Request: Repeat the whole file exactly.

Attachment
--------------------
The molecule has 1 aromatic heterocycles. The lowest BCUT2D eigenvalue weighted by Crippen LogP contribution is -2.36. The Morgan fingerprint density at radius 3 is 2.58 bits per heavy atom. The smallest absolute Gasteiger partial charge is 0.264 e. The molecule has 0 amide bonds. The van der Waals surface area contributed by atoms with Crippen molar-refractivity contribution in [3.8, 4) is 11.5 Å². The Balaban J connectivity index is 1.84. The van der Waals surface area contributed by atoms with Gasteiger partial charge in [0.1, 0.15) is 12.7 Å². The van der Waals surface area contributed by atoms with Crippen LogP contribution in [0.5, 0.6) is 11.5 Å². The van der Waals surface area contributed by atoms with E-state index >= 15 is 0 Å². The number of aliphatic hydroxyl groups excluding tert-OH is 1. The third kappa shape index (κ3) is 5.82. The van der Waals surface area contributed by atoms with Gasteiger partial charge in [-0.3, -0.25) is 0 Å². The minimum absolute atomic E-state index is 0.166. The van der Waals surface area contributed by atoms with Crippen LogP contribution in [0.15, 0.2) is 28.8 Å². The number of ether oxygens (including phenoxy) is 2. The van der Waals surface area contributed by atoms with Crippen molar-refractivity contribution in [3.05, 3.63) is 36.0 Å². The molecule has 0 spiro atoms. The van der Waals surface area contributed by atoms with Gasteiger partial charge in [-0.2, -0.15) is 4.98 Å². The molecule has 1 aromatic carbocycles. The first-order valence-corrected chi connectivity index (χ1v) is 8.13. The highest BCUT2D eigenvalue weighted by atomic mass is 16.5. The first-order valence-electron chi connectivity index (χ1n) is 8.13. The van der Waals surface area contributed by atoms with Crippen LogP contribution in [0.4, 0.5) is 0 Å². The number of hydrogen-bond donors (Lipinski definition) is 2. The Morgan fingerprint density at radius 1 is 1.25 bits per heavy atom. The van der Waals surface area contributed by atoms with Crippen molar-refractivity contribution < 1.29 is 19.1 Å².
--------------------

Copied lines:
The molecule has 1 aromatic heterocycles. The lowest BCUT2D eigenvalue weighted by Crippen LogP contribution is -2.36. The Morgan fingerprint density at radius 3 is 2.58 bits per heavy atom. The smallest absolute Gasteiger partial charge is 0.264 e. The molecule has 0 amide bonds. The van der Waals surface area contributed by atoms with Crippen molar-refractivity contribution in [3.8, 4) is 11.5 Å². The Balaban J connectivity index is 1.84. The van der Waals surface area contributed by atoms with Gasteiger partial charge in [0.1, 0.15) is 12.7 Å². The van der Waals surface area contributed by atoms with Crippen LogP contribution in [0.5, 0.6) is 11.5 Å². The van der Waals surface area contributed by atoms with E-state index >= 15 is 0 Å². The number of aliphatic hydroxyl groups excluding tert-OH is 1. The third kappa shape index (κ3) is 5.82. The van der Waals surface area contributed by atoms with Gasteiger partial charge in [-0.3, -0.25) is 0 Å². The minimum absolute atomic E-state index is 0.166. The van der Waals surface area contributed by atoms with Crippen LogP contribution in [0.15, 0.2) is 28.8 Å². The number of ether oxygens (including phenoxy) is 2. The van der Waals surface area contributed by atoms with Crippen molar-refractivity contribution in [3.05, 3.63) is 36.0 Å². The molecule has 0 spiro atoms. The van der Waals surface area contributed by atoms with Gasteiger partial charge in [-0.2, -0.15) is 4.98 Å². The molecule has 1 aromatic carbocycles. The first-order valence-corrected chi connectivity index (χ1v) is 8.13. The highest BCUT2D eigenvalue weighted by atomic mass is 16.5. The first-order valence-electron chi connectivity index (χ1n) is 8.13. The van der Waals surface area contributed by atoms with Crippen LogP contribution in [0.4, 0.5) is 0 Å². The number of hydrogen-bond donors (Lipinski definition) is 2. The Morgan fingerprint density at radius 1 is 1.25 bits per heavy atom. The van der Waals surface area contributed by atoms with Crippen molar-refractivity contribution < 1.29 is 19.1 Å².